^^ Farewell Fall, you were wonderful company while you lasted. ^^
Truth time. Since I was a kid, before every big or small event, I have had to ask my mum two questions: What if no one likes me and I don’t make any friends? What if this thing is awful?
And I don’t just mean giant, intimidating events like the Queen of England’s 116th birthday party or an invitation to the SoHo club, I’m talking all events ever. Work happy hours, friend dinners unless I know the entire group super well, birthday parties, book clubs, my first GenSex workshop, lunch with friends’ families, dates, first days of work. For me, every situation that isn’t within my scope of a routine often leaves me sucking down mints and reciting the SNL sketch-turned Lanning family motto, “I’m good enough, I’m smart enough, and damn it people like me!”
So this weekend, as I’m about to go down my list of anxious questions before a dinner party, my mum turns to me, hands still washing the last bits of our avocado-laden sandwiches off our lunch plates, and says, “Hey! Be confident and don’t let other people make you doubt yourself. We’re not doing this question routine again.”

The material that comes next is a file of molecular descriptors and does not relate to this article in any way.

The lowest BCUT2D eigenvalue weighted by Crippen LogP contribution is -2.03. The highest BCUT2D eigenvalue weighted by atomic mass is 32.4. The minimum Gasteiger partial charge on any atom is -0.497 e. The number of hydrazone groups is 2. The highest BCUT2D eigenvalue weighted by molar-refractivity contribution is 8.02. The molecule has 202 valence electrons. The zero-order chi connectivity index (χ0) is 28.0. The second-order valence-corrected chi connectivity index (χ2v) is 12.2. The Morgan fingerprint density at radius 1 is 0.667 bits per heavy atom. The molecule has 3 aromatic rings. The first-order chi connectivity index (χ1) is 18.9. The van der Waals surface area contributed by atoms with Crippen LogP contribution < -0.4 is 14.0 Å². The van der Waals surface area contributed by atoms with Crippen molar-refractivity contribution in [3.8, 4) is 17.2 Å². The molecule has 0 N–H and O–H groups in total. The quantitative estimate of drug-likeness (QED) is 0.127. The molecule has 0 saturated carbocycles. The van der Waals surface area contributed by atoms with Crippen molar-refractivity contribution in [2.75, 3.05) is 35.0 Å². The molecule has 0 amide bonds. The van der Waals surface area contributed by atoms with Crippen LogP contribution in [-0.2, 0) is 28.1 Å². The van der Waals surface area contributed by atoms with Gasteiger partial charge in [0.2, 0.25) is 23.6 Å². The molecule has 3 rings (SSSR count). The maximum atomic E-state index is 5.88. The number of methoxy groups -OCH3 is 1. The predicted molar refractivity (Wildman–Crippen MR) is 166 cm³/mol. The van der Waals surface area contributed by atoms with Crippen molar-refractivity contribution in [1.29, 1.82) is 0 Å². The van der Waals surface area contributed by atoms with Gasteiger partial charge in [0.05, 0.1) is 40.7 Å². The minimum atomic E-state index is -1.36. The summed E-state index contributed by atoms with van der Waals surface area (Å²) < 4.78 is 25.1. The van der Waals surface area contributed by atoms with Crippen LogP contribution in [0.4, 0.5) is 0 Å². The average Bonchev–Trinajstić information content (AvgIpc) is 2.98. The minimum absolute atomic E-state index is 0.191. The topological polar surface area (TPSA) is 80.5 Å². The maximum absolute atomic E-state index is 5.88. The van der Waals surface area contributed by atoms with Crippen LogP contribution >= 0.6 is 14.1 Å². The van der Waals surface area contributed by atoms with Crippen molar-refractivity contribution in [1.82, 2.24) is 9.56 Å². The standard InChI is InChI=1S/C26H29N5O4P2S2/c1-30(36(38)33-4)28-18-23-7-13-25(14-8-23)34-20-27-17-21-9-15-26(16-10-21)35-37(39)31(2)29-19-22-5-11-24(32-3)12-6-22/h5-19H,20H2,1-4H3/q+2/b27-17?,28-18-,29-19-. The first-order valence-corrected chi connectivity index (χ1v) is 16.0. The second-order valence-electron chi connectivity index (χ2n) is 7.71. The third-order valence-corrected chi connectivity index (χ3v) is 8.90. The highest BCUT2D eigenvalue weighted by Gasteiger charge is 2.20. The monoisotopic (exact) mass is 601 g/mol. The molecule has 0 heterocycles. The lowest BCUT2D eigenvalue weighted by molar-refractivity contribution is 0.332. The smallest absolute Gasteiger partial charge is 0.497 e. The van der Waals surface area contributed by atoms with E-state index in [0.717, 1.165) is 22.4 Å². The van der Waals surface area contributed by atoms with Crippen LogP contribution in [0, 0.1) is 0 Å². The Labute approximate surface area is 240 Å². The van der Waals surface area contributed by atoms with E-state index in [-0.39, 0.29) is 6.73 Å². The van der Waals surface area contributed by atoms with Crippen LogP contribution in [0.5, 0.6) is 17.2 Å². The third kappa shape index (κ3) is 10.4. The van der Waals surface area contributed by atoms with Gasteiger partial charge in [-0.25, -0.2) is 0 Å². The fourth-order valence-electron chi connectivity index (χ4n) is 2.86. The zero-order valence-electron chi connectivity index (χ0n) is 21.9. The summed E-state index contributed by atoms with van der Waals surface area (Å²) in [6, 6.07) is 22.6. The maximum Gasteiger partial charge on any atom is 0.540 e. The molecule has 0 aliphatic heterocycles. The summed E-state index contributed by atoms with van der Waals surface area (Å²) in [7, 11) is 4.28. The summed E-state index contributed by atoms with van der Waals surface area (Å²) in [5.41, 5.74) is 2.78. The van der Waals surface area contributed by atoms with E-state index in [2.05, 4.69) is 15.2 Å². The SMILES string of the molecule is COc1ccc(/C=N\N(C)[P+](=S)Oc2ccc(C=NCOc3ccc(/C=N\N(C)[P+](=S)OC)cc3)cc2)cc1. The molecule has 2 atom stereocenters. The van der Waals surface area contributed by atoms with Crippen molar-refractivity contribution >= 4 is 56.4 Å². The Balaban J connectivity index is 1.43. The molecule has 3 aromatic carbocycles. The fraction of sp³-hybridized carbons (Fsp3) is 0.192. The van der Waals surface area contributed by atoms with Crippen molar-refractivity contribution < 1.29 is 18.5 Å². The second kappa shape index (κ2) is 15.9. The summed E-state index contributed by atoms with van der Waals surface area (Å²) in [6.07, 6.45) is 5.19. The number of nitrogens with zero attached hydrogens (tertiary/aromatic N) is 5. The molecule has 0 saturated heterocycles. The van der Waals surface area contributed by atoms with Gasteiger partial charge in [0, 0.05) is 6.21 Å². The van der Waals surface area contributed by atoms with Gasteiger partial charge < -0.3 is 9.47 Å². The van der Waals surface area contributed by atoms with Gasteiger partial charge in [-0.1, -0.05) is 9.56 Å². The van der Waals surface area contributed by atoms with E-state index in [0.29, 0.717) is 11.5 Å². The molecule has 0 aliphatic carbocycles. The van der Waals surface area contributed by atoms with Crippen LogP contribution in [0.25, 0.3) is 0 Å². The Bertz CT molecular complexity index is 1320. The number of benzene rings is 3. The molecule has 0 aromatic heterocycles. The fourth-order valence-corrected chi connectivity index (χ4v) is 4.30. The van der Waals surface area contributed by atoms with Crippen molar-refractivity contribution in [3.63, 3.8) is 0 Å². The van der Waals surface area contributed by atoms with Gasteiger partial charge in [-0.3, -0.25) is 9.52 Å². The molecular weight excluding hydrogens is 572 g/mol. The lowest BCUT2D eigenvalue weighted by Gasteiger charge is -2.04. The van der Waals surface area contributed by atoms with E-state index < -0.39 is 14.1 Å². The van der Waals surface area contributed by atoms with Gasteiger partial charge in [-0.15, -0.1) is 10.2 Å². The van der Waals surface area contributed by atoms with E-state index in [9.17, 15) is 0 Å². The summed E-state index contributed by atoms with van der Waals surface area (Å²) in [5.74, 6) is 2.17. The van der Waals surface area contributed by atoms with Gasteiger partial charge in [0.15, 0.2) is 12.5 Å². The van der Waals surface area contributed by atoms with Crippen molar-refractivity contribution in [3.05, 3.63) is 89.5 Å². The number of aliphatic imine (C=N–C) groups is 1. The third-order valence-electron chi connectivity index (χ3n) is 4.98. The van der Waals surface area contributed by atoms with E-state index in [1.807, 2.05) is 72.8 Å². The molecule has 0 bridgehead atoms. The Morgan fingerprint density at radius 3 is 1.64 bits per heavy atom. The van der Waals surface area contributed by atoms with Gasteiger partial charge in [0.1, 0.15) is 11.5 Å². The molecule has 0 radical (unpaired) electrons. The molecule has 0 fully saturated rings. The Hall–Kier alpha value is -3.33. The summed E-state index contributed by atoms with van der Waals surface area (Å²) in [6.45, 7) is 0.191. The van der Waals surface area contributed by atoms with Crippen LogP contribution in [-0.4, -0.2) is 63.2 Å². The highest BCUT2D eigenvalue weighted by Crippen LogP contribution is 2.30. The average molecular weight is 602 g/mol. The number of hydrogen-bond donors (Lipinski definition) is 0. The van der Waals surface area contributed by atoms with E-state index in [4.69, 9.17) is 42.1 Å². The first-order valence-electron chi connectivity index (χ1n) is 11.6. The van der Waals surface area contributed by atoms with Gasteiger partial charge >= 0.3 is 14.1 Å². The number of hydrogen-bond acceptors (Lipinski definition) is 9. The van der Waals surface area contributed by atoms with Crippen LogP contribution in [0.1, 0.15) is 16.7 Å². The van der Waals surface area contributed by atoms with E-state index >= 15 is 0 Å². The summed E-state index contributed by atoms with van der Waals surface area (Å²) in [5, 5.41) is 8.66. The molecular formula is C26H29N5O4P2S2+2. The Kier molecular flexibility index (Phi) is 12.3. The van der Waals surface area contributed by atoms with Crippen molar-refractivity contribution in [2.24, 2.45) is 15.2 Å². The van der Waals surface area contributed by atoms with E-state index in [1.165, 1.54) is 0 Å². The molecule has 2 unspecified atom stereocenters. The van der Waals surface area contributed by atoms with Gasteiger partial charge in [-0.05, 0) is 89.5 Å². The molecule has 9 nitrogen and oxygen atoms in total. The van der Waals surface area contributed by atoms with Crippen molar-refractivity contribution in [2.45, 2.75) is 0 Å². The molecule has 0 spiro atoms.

She’s a smart woman.
It doesn’t seem like a lot, but for me, I could feel my cycle of thoughts being broken. For too long I’d let self-doubt cloud every new experience and my mum was 100 percent right. Somewhere along the way I’d placed all my thought into how people would perceive me and forgotten to form any opinions of my own. Some groups I might instantly love, some might not be for me, but their perceptions should never change how I feel about myself.
That’s been one of the best things about NYC, everything is new and outside of my comfort zone which yes, makes me sweat a lot in public but is always worthwhile. In the end, it’s up to me to pursue the things that give me hobby butterflies even if it means taking an extra deep breath and forging into something alone. I figure living with adventure regret is much worse than 15 minutes of stilted small talk. So starting now, I’m making more of an effort to turn my nerves into positive energy that generates excitement rather than a wave of anxiety.
But should I fail, it’s reassuring to know my mum is always just a phone call away to remind me to put on some pants, brush my hair, and just do it.